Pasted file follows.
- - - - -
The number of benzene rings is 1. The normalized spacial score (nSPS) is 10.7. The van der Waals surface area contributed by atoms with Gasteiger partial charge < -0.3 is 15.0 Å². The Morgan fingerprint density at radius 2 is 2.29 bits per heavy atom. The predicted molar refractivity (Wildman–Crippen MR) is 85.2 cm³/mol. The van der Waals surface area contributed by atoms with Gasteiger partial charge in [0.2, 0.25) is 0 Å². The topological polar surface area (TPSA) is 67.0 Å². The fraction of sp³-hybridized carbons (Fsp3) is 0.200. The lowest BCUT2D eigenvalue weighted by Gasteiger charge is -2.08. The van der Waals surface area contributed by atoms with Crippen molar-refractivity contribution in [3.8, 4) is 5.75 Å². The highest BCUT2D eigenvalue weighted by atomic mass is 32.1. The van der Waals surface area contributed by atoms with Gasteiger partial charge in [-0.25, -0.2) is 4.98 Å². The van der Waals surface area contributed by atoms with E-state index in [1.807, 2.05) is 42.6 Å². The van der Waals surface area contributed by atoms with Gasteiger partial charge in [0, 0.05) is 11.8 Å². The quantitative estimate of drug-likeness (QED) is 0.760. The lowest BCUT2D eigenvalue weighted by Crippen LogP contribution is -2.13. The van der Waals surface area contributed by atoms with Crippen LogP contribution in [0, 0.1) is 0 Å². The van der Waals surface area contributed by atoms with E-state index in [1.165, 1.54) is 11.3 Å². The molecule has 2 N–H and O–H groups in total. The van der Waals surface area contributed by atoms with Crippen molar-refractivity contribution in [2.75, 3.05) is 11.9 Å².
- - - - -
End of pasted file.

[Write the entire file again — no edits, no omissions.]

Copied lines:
The number of benzene rings is 1. The normalized spacial score (nSPS) is 10.7. The van der Waals surface area contributed by atoms with Gasteiger partial charge < -0.3 is 15.0 Å². The Morgan fingerprint density at radius 2 is 2.29 bits per heavy atom. The predicted molar refractivity (Wildman–Crippen MR) is 85.2 cm³/mol. The van der Waals surface area contributed by atoms with Gasteiger partial charge in [0.2, 0.25) is 0 Å². The topological polar surface area (TPSA) is 67.0 Å². The fraction of sp³-hybridized carbons (Fsp3) is 0.200. The lowest BCUT2D eigenvalue weighted by Gasteiger charge is -2.08. The van der Waals surface area contributed by atoms with Crippen molar-refractivity contribution in [3.8, 4) is 5.75 Å². The highest BCUT2D eigenvalue weighted by atomic mass is 32.1. The van der Waals surface area contributed by atoms with Gasteiger partial charge in [-0.25, -0.2) is 4.98 Å². The van der Waals surface area contributed by atoms with E-state index in [1.807, 2.05) is 42.6 Å². The van der Waals surface area contributed by atoms with Gasteiger partial charge in [0, 0.05) is 11.8 Å². The quantitative estimate of drug-likeness (QED) is 0.760. The lowest BCUT2D eigenvalue weighted by Crippen LogP contribution is -2.13. The van der Waals surface area contributed by atoms with Crippen LogP contribution in [0, 0.1) is 0 Å². The van der Waals surface area contributed by atoms with E-state index in [1.165, 1.54) is 11.3 Å². The molecule has 2 N–H and O–H groups in total. The van der Waals surface area contributed by atoms with Crippen molar-refractivity contribution in [2.75, 3.05) is 11.9 Å².